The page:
#41 The Equity Gap with Quality After-School Programs

#41 – The Equity Gap with Quality After-School Programs    

Classroom instruction represents only one facet of the learning that students need to thrive and flourish as life-long learners. Rigid curriculum requirements and strict standards environ students in a learning experience that frequently assesses content knowledge in a limited scope. Fixation on data prevents students from fully exploring intellectual or personal passions in the classroom.  

The opportunity for students to delve deeper into the topics that pique their passions or stir their innate curiosity often arises in the after-school space. After-school time signifies a sacred space free from the confines of state-mandated standards that students need to master.  

Students can inquire. Students can explore. Students can readily take risks. Students can challenge and collaborate with their peers and other adults.     

In many affluent schools with a majority of white students, numerous high-quality programs abound that focus on the mental, social, and emotional health of students. Students have incredible options from which to choose that will cultivate the necessary skills for them to compete at each new academic and career stage. In lower-income schools, enriched experiential opportunities are much less readily available.       

Research from the Wallace Foundation report, “The Value of Out-of-School Time Programs” cites that affluent families will spend at least seven times more on enrichment experiences for their children than lower-income families. The spending gap between high-income and low-income families drives deeper divisions between their children. Schools without access to extensive funds struggle to engage students in the out-of-school space beyond sports, academic remediation plans, or disciplinary infractions.  

Beyond the spending gap that prevents low-income students from accessing enriched education experiences after the traditional school day, a tremendous learning gap arises from the lack of exposure. The nonprofit ExpandED Schools, based in New York City, aims to close the learning gap by providing more access to enriched educational experiences for low-income students. In specific, ExpandED Schools has found that by sixth grade, students in poverty have experienced a 6,000-hour learning gap when compared to middle-class students.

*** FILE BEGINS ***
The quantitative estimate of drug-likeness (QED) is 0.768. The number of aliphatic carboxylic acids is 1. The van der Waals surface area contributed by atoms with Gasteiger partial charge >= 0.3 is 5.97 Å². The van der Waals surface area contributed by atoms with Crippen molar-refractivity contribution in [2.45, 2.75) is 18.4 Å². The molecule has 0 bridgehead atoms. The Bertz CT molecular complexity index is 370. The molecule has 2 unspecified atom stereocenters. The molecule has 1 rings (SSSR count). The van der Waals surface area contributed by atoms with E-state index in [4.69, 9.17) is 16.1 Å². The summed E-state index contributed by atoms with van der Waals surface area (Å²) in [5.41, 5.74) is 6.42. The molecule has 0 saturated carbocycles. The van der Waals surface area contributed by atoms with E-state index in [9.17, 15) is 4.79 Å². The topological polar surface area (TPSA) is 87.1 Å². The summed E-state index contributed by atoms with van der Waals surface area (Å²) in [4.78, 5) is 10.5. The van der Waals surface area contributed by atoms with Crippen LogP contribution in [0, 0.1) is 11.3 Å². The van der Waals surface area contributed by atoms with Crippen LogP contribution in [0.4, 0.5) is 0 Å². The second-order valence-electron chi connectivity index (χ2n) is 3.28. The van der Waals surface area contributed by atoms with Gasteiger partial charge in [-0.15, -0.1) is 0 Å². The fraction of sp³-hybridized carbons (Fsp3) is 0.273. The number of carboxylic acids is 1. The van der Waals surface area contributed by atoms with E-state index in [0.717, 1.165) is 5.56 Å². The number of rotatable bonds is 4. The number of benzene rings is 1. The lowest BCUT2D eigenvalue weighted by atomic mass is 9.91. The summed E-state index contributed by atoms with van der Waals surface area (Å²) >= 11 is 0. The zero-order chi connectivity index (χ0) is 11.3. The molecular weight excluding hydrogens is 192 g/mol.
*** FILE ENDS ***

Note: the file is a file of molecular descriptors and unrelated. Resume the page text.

Lower-income students lose additional hours in the school building. ExpandED calculated that lower-income children lose 3,060 hours in school as they are significantly less likely to be enrolled in enriching after-school programs or extracurricular activities. 

Without access to quality after-school programming, students can easily become discouraged and disconnected from school and not recognize how education can operate as a lever to upward mobility in the future.  

The nonprofit intermediary focused on leveling access and opportunities to the highest-needs students in Charlotte, MeckEd, addresses the opportunity gap created when few meaningful enrichment experiences exist for students in low-income areas. In their Charlotte NEXT initiative, MeckEd launched an online tool to help families access Out-of-School time programs that align with the interests, focus areas, age and grade level, time, availability, budget, and transportation requirements of their child.    

Studies suggest that middle school students enter a critical period of their adolescence in which they begin to develop aspirations, ambitions, and craft their self-identity. In the United States, over 15 million children are left alone between 3:00 PM–6:00 PM so the opportunity to connect students with an elevated Out-of-School experience could radically alter their life trajectory.

Beyond the Locator tool, MeckEd also funded five Out-of-School providers who served 200 students across three CMS middle schools: Albemarle Road Middle School, James Martin Middle School, and Sedgefield Middle School in the 2018-2019 school year.